Sneaky fantasy pickups entering Week 11

Editor's note: Eric Karabell is off this week. Tristan H. Cockcroft wrote the Four Downs (Sunday night) and flex rankings (Thursday) KaraBlog entries, KC Joyner wrote the year-to-end ranks KaraBlog entry (Tuesday) and AJ Mass wrote this "sneaky pickups" KaraBlog entry (Friday). Eric will return Sunday night (Nov. 20) with his Four Downs blog entry reacting to Week 11 games.

"Whosoever desires constant success must change his conduct with the times." -- Niccolo Machiavelli

"The times, they are a-changin'" -- Bob Dylan

By Week 11, there are no secrets left to be unearthed in the NFL. After all, this is football and not baseball, so there's no Stephen Strasburg-like phenom about to be sprung on unsuspecting defenses. Team rosters and playing time allocations are pretty much locked into place for the next few weeks, with one caveat, of course ... injuries.

Those are the game-changers, and savvy owners are sure to spring into action immediately when they occur, possibly even before the injured player in question has even been carted off the field. However, just because a player is "next in line" that doesn't mean he's going to become a permanent fixture.

Cases in point: Matt Cassel and Matt Schaub are both most likely done for the season, so their immediate replacements (in all probability) have already been snatched up in your league. But just because Tyler Palko and Matt Leinart are getting "first dibs" on the quarterback action, it doesn't mean that they're going to perform well enough to keep the jobs. Maybe the better pickup in the long run might be the new "guy in waiting" rather than the one rushed into service.

Ricky Stanzi, Kansas City Chiefs: The rookie fifth-round pick out of Iowa has spent his time running the scout team offense and hasn't even suited up for a game. However, the Chiefs have not gone out and signed a veteran to back up Palko, which indicates a pretty high level of confidence in Stanzi. And, as Todd Haley told reporters, "I think we're all very encouraged with Ricky, we really are. He's the type of guy you want playing quarterback." We wouldn't be surprised to see the rookie get a shot before the end of the season, and possibly sooner if the Chiefs lose three or four in row.

T.J Yates, Houston Texans: Another fifth-rounder who is now "one heartbeat away" from NFL action, Yates has definitely impressed coach Gary Kubiak. "He's progressed a great deal," Kubiak told the Houston Chronicle. "I think he's going to be a player in this league. He's going to be called upon quickly to get ready to play." Given Leinart's track record -- 14 career touchdown passes and 20 interceptions, and a 7-10 record in 17 starts -- would anyone be surprised to see the rookie get that call, especially if a playoff spot starts to slip away?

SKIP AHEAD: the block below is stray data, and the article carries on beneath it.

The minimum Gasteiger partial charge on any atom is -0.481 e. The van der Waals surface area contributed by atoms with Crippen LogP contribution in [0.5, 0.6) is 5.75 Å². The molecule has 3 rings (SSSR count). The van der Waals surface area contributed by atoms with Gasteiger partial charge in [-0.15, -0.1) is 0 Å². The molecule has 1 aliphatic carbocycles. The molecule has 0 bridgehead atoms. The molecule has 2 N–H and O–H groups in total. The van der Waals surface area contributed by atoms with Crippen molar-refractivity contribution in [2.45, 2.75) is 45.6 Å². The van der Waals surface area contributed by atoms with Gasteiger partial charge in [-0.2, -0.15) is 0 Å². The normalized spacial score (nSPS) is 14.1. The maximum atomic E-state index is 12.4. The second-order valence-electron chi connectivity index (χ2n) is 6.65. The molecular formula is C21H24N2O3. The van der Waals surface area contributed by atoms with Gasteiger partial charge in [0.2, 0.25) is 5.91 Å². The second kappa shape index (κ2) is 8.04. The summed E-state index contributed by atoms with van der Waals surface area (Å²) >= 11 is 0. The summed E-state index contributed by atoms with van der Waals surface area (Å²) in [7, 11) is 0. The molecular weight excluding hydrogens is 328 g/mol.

Dan Orlovsky, Indianapolis Colts: Peyton Manning's injury happened long ago, and since that time Curtis Painter has proved himself unable to lead the Colts to even a single victory. Maybe Orlovsky (who played with the 0-16 Detroit Lions) isn't the greatest passer in the league, but even so, in 10 games during that futile season he still managed to post better numbers (1,616 yards and eight TDs) than Painter has in 2011 (1,315 yards and five TDs).

Deeper cuts: Should Michael Vick, Matthew Stafford or Ben Roethlisberger find themselves exacerbating current injuries, be sure to keep Mike Kafka, Drew Stanton and Dennis Dixon on your radar for future sneaky pickup status.

If the Green Bay Packers and San Francisco 49ers lock things up early in terms of first-round byes, then there's a chance they rest their starting guys down the stretch. At quarterback, that may mean Matt Flynn and Colin Kaepernick seeing significant action just in time for your fantasy playoffs. It might not be a bad idea to stash them on your bench, just in case opportunity knocks.

The 49ers are also sure to play it safe with Frank Gore going forward, meaning Kendall Hunter (owned in just 25.2 percent of ESPN leagues) could be a crunch time all-star. Other running backs who could well see a late-season surge in production as the wear and tear gets to their teams' usual workhorses include: Deji Karim (2.1 percent), Jacquizz Rodgers (1.4 percent) and D. J. Ware (0.7 percent).

Finally, let's take a look at some sneaky wide receivers you might want to consider picking up for the stretch drive. Because teams frequently use as many as six receivers in rotation during most weeks, you may not immediately notice when one of the bit players in a receiving corps starts to get an uptick in targets. Here are a few names that just might be silently rising up the depth charts as their quarterbacks have started to seek them out a bit more often over the last few weeks:

Jerricho Cotchery, Pittsburgh Steelers: Hines Ward is slowly dancing himself into retirement and Emmanuel Sanders is not ready to take the next step.

T.J. Houshmandzadeh, Oakland Raiders: His history with Carson Palmer and the injuries to Jacoby Ford combine to keep him relevant as he learns the playbook.

Preston Parker, Tampa Bay Buccaneers: Owned in just 2.3 percent of ESPN leagues, Parker has as many red zone receptions as Roddy White and Larry Fitzgerald.

Chastin West, Jacksonville Jaguars: Blaine Gabbert throws for perhaps only 100 yards per game, but if half of those end up going to West, then his value is headed north.

Brandon Banks, Washington Redskins: Leonard Hankerson was poised to break out before tearing his labrum and hitting the IR. Banks, perhaps by default, finally gets an opportunity.

AJ Mass is a fantasy baseball, football and college basketball analyst for ESPN.com. His book, "How Fantasy Sports Explains the World," is now available for purchase here.You can e-mail him here.

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